The fourth element is making a middle-class life once again attainable. We can afford it, there have been innovations, we know how to do it better. We know how to provide healthcare to everybody. Australia has shown how you could make higher education available to everybody. Your income contingent loans, that Bruce Chapman played a big role in trying to establish is a model for the whole world. And yet, some right-wing power brokers are trying to attack and undermine that system here in Australia.
The private mortgage system that led to the crisis of 2008 is broken. The government is underwriting the vast majority of all mortgages. The private sector banks say — we can’t take the risk. We can take the fees, yes and we can do that very well. We can write bad mortgages, but we don’t want to take the social responsibility for the loans that we originate. Banks are imagined to be too big to fail so they want the government and tax payers to take the risk and bail them out when they go bad. That’s obviously unacceptable.
We know better risk management procedures, scoring methods; we know how to give good mortgages. We know how to educate our children and prepare them for the future, we know how to invest for retirement, we know how to provide universal health care, we know how to spread wealth through society and we know what to do for society to prosper.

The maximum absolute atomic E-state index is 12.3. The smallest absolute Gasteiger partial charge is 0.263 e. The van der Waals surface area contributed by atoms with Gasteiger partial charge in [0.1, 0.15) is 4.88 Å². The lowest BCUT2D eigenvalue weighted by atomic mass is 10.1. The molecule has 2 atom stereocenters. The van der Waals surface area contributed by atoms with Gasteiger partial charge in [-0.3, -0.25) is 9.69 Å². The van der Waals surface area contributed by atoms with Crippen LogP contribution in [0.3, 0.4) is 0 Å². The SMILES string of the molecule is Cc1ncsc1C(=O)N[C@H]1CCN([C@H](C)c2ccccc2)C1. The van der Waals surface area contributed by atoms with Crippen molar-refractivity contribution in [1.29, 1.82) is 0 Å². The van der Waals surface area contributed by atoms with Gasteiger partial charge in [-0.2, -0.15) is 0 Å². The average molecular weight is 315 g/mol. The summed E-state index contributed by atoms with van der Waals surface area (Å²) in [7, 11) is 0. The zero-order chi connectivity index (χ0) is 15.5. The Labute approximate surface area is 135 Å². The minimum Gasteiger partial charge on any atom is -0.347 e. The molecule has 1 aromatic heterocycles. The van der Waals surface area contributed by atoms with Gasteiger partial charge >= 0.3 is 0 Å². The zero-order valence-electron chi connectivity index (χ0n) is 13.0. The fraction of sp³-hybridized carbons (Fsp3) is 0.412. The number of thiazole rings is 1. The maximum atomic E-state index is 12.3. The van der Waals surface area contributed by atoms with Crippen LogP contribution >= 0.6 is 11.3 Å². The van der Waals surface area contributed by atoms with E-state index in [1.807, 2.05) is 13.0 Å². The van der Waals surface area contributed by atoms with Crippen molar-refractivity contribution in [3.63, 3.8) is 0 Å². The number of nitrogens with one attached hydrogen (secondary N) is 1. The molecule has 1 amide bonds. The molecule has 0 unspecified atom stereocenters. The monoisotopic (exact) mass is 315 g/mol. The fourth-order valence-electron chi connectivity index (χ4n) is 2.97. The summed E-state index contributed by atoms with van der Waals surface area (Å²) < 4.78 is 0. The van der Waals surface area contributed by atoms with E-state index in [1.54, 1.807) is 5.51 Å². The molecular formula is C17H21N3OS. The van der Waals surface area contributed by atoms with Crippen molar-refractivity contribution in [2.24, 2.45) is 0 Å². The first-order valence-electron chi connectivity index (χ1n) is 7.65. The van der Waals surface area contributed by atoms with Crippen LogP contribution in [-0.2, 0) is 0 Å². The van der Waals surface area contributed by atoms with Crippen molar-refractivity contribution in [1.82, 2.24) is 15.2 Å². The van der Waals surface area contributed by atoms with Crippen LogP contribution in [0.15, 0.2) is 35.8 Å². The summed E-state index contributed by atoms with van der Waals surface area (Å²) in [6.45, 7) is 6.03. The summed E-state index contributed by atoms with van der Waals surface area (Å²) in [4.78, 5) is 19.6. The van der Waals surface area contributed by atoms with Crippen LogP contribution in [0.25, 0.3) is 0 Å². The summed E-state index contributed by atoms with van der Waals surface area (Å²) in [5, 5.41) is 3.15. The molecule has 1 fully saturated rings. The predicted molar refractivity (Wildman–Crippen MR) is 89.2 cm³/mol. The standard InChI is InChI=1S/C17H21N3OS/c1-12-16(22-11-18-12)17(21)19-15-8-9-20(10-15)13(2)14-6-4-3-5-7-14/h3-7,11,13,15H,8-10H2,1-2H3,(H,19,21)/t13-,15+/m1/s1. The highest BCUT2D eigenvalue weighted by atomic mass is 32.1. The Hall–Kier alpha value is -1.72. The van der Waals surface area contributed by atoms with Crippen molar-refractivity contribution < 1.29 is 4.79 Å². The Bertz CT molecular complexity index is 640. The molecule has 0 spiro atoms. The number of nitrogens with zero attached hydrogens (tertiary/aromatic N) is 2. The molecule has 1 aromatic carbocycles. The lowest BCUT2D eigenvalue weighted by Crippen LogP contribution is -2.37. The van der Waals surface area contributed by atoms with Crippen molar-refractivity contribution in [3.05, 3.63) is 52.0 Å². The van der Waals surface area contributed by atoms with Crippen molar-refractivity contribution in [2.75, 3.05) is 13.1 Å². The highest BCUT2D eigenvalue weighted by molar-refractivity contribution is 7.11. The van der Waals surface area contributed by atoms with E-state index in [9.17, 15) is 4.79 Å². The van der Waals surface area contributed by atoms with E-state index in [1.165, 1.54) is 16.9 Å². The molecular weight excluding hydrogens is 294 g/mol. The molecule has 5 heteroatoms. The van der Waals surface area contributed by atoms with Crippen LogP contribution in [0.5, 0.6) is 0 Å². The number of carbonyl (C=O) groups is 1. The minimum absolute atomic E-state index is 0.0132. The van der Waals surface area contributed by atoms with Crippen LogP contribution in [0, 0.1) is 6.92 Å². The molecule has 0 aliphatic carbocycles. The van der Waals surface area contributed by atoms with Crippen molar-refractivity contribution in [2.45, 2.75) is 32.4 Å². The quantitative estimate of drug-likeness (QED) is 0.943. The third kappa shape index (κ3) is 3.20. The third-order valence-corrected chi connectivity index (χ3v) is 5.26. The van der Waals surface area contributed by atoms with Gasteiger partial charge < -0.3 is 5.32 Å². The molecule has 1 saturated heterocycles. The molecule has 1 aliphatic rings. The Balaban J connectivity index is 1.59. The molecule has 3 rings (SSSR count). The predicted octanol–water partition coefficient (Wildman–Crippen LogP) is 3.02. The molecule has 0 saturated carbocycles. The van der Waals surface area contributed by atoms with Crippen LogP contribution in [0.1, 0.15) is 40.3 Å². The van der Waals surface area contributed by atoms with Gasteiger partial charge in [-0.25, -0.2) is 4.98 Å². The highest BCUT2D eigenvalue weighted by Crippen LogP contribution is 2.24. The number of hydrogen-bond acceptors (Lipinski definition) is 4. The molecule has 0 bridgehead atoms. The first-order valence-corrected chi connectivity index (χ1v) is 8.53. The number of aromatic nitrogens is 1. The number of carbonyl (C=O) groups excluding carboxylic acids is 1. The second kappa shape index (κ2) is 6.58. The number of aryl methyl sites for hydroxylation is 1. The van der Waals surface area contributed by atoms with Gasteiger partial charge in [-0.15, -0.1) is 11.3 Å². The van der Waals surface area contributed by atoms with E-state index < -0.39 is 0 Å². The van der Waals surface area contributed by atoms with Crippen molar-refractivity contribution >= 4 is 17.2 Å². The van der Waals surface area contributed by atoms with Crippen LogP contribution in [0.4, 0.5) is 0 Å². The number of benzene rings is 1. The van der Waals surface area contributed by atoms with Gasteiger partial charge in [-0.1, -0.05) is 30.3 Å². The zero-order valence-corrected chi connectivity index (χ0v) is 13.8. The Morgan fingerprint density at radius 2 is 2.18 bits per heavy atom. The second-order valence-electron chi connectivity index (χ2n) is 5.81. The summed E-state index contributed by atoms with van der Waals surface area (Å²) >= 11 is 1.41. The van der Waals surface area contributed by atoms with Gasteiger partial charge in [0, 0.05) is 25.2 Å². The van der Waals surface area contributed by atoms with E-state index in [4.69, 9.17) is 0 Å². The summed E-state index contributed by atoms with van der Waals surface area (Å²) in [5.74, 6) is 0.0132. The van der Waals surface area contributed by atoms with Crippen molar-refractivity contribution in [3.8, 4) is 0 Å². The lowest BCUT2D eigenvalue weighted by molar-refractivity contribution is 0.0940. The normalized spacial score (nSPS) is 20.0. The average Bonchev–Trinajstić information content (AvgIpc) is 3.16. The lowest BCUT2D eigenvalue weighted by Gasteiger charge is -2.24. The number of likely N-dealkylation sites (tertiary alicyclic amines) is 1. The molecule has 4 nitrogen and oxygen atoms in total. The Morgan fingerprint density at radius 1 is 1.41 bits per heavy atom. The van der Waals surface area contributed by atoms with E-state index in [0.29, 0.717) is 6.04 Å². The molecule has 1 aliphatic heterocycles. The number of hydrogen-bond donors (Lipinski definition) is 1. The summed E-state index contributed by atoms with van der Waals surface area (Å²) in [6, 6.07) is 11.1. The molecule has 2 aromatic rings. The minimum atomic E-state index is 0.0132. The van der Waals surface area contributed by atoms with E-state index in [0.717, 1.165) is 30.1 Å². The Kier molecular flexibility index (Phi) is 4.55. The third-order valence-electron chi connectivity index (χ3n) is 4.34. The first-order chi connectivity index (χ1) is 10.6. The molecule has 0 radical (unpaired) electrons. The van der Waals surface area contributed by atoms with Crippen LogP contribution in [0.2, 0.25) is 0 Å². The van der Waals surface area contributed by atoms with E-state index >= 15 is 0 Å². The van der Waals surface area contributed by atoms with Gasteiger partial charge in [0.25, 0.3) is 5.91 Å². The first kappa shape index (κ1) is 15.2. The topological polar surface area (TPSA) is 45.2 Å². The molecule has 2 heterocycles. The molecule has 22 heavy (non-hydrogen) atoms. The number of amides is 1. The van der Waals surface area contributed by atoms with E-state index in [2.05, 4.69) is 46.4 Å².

So, in each of these areas; education, work & wages, home, health and retirement, we know how to make a middle-class lifestyle once again accessible. There are ideas called the public option, there are a whole variety of ideas. The point is that we can afford it and, progressive reform is attainable today. We can’t let a conservative government destroy and undermine society in favour of a few at the top and remove our collective potential as a society. These types of right-wing governments represent a real threat to our civilisation and must be rejected.
The basis of the growth of the wealth of nations is two things. One is the advances in science and how we learn about technology. We are so much better off today than we were 250 years ago and what is the reason for that? The first is the advances in science, and the second one is the advances in social organisation. The rule of law and democracy with its systems of checks and balances.
But all this requires systems of truth-telling, of ascertaining, discovering what the truth is, verifying the truth. But, the demagogues, like Orban in Hungary, Trump in the United States and the LNP in Australia, are systematically trying to destroy all of our truth-telling institutions. Like media censorship and undermining the ABC, a judiciary to protect those with the most money, cutting funding to corporate regulators, opposing a federal corruption watchdog, ignoring human rights protection, environmental abuse and weighted education in law and economics to name a few.
The upshot of this is that our economic and social prosperity has been put into jeopardy. We need to be vigilant and we need to battle these demagogues and these right-wing conservative governments to restore some version of sustainable shared prosperity.
Influenced by: Joseph Stiglitz National Press Club Address 14 November 2018 in order to inform public debate.
Professor Stiglitz is the recipient of the 2018 Sydney Peace Prize and Professor at Columbia University.